The initial estimate on the economic impact of race weekend appears to be very close to the actual impact. We’ll learn more specifics when Las Vegas casinos report fourth-quarter earnings and the Nevada Gaming Control Board releases its Nov. revenue report.

Additionally, the Las Vegas Convention And Visitors Authority will share the number of visitors and hotel room occupancy around town in a couple of months.

F1 is reporting that 315,000 people saw the Las Vegas Grand Prix in person. This number can be debated. Numerous sources showed tickets were still available on the day of the event.

Andrew Lanzino from MGM Resorts told the Las Vegas Review-Journal that “the company had record performance at Aria, Cosmopolitan, MGM Grand and Park MGM.” Similarly, Caesars and Wynn appear to have met their pre-race estimates.

There were some issues with the Las Vegas Grand Prix

The Las Vegas Grand Prix got off to a bad start. The first practice session on Thursday night was stopped after just nine minutes.

The car of Ferrari’s Carlson Sainz was damaged after driving over a manhole cover. It took hours for F1 to repair the circuit so drivers could resume practice.

The second practice was rescheduled for 2 a.m. on Friday and was closed to the public. Ticketholders did not receive a refund for only being able to see nine minutes of practice.

Eventually, F1 decided to offer some single-day ticket holders a $200 voucher. While not a refund or apology, this was something. The voucher wasn’t enough as the 35,000 people in attendance for the first night of practice have filed a class action lawsuit.

The third round of practice, qualifying, and Las Vegas Grand Prix race took place without any more stoppages.

Las Vegas residents had a hard time with LVGP 2023

Las Vegas residents had to deal with months of traffic while the Las Vegas Grand Prix was being put together. Tourism board executives and government officials didn’t appear to understand how much time it would take and how much getting ready for the race would burden residents.

Setting up the race won’t be as harsh next year since the roads won’t have to be paved as much if at all. Since they’ve had experience setting up the circuit next year shouldn’t be as bad for residents.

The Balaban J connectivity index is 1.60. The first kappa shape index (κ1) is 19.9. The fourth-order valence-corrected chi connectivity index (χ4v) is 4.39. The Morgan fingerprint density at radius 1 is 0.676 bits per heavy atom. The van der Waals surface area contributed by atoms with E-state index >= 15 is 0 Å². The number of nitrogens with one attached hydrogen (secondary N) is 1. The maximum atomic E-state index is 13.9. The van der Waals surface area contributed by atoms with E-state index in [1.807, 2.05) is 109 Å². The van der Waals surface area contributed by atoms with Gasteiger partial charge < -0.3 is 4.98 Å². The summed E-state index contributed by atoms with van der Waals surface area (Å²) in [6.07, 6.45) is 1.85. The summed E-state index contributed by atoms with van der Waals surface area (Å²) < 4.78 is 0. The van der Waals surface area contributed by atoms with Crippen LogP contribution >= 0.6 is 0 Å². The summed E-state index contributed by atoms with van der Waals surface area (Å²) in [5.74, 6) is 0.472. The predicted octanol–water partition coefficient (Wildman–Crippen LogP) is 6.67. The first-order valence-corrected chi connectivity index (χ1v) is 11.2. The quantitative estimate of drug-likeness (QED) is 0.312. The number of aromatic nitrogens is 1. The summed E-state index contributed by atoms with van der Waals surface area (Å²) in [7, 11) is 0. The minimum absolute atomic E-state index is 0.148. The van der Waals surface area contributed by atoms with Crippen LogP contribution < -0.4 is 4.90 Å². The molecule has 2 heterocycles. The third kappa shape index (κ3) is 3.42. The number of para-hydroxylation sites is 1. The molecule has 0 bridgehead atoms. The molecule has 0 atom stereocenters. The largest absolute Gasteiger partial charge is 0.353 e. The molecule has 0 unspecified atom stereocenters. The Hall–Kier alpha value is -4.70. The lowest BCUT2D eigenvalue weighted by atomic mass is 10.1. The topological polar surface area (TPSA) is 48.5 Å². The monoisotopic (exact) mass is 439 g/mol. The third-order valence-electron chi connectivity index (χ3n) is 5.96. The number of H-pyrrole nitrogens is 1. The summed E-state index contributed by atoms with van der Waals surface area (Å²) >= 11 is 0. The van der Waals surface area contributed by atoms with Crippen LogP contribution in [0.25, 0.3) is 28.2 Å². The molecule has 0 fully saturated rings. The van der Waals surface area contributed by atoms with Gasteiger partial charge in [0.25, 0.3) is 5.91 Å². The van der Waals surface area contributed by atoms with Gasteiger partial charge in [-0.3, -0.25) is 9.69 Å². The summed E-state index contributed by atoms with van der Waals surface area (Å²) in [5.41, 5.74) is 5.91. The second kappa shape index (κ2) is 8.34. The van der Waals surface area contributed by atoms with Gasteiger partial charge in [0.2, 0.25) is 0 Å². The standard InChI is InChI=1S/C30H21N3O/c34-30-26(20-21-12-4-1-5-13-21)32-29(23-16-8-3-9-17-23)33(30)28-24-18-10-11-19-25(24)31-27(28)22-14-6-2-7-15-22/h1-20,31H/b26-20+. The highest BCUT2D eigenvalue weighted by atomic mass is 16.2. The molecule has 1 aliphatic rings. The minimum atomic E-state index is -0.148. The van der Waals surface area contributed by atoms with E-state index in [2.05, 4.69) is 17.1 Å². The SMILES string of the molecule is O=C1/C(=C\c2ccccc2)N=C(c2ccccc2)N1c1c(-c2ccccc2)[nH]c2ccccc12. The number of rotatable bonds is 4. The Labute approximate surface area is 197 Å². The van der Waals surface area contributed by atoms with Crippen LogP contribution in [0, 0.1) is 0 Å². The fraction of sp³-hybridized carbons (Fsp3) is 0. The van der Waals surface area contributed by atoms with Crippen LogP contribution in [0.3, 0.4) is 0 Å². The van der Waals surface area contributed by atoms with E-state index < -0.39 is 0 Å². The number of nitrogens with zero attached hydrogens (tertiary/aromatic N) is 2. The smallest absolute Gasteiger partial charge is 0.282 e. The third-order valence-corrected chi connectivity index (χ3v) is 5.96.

F1 didn’t help its cause leaving community leaders without answers on numerous topics. It would be wise for the race to have some kind of community outreach over the next year to help gain local support.

While the high-end properties seem to have met expectations some smaller casinos didn’t see much activity. The usually busy Outback Steakhouse at Casino Royale was literally empty.

Visitors spending $2,000 and up for Las Vegas Grand Prix tickets are more likely to eat steak from a fine-dining casino restaurant than a chain restaurant. This isn’t a surprise but it’s the other side of the coin that Caesars, MGM, and Wynn were expecting.

More than an F1 race

Events in Las Vegas are unlike anywhere else in the world. The Las Vegas Grand Prix was described by ESPN as 1% sport and 99% show by eventual winner Max Verstappen as race week events started.

By the end of the race, he was singing a different tune. The driver with the Elvis Presley-inspired gear sang VIVA LAS VEGAS!

Verstappen’s initial opinion isn’t unwarranted. Early arriving guests were treated to an opening ceremony featuring some Las Vegas favorites as well as popular worldwide musicians.

The event was enjoyed by many in person and on TV but this isn’t normal for an F1 event. Drivers want to drive so the superfluous activities can be a bit much.

Throughout the week, there were F1 activities at casinos up and down the Vegas Strip. While some were available for free other items like a drink in a shoe (shoey) cost as much as $135.

Between a fun race with lots of overtakes (passing) and numerous activations, the Las Vegas Grand Prix appears to be a winner with some newly minted fans already planning on attending next year’s event.

The Las Vegas Grand Prix had its ups and downs and is already getting ready for 2024.

Photo by John Locher / AP Photo
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Marc Meltzer

Marc grew up on the mean streets of the South Bronx. He's the rare combination of Yankees and Jets fan which explains his often contrarian point of view. Marc is a freelance writer and social media consultant. Writing about steak, booze, gambling and Las Vegas is a tough job but somebody has to do it.